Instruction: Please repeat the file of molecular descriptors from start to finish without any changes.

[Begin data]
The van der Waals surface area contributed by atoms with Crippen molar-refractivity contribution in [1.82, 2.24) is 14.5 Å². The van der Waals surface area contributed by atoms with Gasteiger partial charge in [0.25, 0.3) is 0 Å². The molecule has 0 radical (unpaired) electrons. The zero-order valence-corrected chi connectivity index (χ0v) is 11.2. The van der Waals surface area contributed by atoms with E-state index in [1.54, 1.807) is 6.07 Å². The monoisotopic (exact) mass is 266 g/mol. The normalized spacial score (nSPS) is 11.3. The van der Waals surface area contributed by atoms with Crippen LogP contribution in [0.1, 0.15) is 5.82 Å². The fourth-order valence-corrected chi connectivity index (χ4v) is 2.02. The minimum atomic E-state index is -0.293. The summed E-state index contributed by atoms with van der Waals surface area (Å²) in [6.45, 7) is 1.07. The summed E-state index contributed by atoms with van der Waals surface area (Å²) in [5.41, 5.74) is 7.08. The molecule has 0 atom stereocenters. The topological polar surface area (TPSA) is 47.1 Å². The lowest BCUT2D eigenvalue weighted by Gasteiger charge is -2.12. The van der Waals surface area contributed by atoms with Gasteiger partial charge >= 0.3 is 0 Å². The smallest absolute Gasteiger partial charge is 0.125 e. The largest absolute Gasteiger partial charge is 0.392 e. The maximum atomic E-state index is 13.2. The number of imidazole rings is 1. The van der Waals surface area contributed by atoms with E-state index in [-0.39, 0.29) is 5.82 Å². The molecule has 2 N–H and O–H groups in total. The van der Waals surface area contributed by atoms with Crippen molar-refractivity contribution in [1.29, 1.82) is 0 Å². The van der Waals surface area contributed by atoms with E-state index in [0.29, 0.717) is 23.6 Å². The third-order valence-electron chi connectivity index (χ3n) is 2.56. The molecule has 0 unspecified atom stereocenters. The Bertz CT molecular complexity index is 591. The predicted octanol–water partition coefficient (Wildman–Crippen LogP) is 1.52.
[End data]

The van der Waals surface area contributed by atoms with Crippen molar-refractivity contribution in [1.82, 2.24) is 14.5 Å². The van der Waals surface area contributed by atoms with Gasteiger partial charge in [0.25, 0.3) is 0 Å². The molecule has 0 radical (unpaired) electrons. The zero-order valence-corrected chi connectivity index (χ0v) is 11.2. The van der Waals surface area contributed by atoms with E-state index in [1.54, 1.807) is 6.07 Å². The monoisotopic (exact) mass is 266 g/mol. The normalized spacial score (nSPS) is 11.3. The van der Waals surface area contributed by atoms with Crippen LogP contribution in [0.1, 0.15) is 5.82 Å². The fourth-order valence-corrected chi connectivity index (χ4v) is 2.02. The minimum atomic E-state index is -0.293. The summed E-state index contributed by atoms with van der Waals surface area (Å²) in [6.45, 7) is 1.07. The summed E-state index contributed by atoms with van der Waals surface area (Å²) in [5.41, 5.74) is 7.08. The molecule has 0 atom stereocenters. The topological polar surface area (TPSA) is 47.1 Å². The lowest BCUT2D eigenvalue weighted by Gasteiger charge is -2.12. The van der Waals surface area contributed by atoms with Gasteiger partial charge >= 0.3 is 0 Å². The smallest absolute Gasteiger partial charge is 0.125 e. The largest absolute Gasteiger partial charge is 0.392 e. The maximum atomic E-state index is 13.2. The number of imidazole rings is 1. The van der Waals surface area contributed by atoms with E-state index in [-0.39, 0.29) is 5.82 Å². The molecule has 2 N–H and O–H groups in total. The van der Waals surface area contributed by atoms with Crippen molar-refractivity contribution in [1.29, 1.82) is 0 Å². The van der Waals surface area contributed by atoms with E-state index in [0.29, 0.717) is 23.6 Å². The third-order valence-electron chi connectivity index (χ3n) is 2.56. The molecule has 0 unspecified atom stereocenters. The Bertz CT molecular complexity index is 591. The predicted octanol–water partition coefficient (Wildman–Crippen LogP) is 1.52.